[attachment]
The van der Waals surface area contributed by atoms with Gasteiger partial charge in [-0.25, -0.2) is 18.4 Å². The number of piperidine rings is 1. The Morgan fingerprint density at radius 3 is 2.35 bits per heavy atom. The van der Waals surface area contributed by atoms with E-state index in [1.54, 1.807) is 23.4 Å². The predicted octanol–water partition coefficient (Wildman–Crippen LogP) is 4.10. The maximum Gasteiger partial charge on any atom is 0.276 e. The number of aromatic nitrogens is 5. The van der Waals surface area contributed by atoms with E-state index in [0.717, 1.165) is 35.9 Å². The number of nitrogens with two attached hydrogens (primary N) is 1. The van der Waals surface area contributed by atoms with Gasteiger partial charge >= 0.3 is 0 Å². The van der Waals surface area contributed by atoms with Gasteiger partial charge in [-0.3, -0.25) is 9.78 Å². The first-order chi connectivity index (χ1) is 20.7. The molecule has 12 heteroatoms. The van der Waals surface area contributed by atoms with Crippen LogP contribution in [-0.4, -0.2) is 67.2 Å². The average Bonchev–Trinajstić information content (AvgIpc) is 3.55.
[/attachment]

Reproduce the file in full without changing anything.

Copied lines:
The van der Waals surface area contributed by atoms with Gasteiger partial charge in [-0.25, -0.2) is 18.4 Å². The number of piperidine rings is 1. The Morgan fingerprint density at radius 3 is 2.35 bits per heavy atom. The van der Waals surface area contributed by atoms with E-state index in [1.54, 1.807) is 23.4 Å². The predicted octanol–water partition coefficient (Wildman–Crippen LogP) is 4.10. The maximum Gasteiger partial charge on any atom is 0.276 e. The number of aromatic nitrogens is 5. The van der Waals surface area contributed by atoms with E-state index in [0.717, 1.165) is 35.9 Å². The number of nitrogens with two attached hydrogens (primary N) is 1. The van der Waals surface area contributed by atoms with Gasteiger partial charge >= 0.3 is 0 Å². The van der Waals surface area contributed by atoms with Gasteiger partial charge in [-0.3, -0.25) is 9.78 Å². The first-order chi connectivity index (χ1) is 20.7. The molecule has 12 heteroatoms. The van der Waals surface area contributed by atoms with Crippen LogP contribution in [-0.4, -0.2) is 67.2 Å². The average Bonchev–Trinajstić information content (AvgIpc) is 3.55.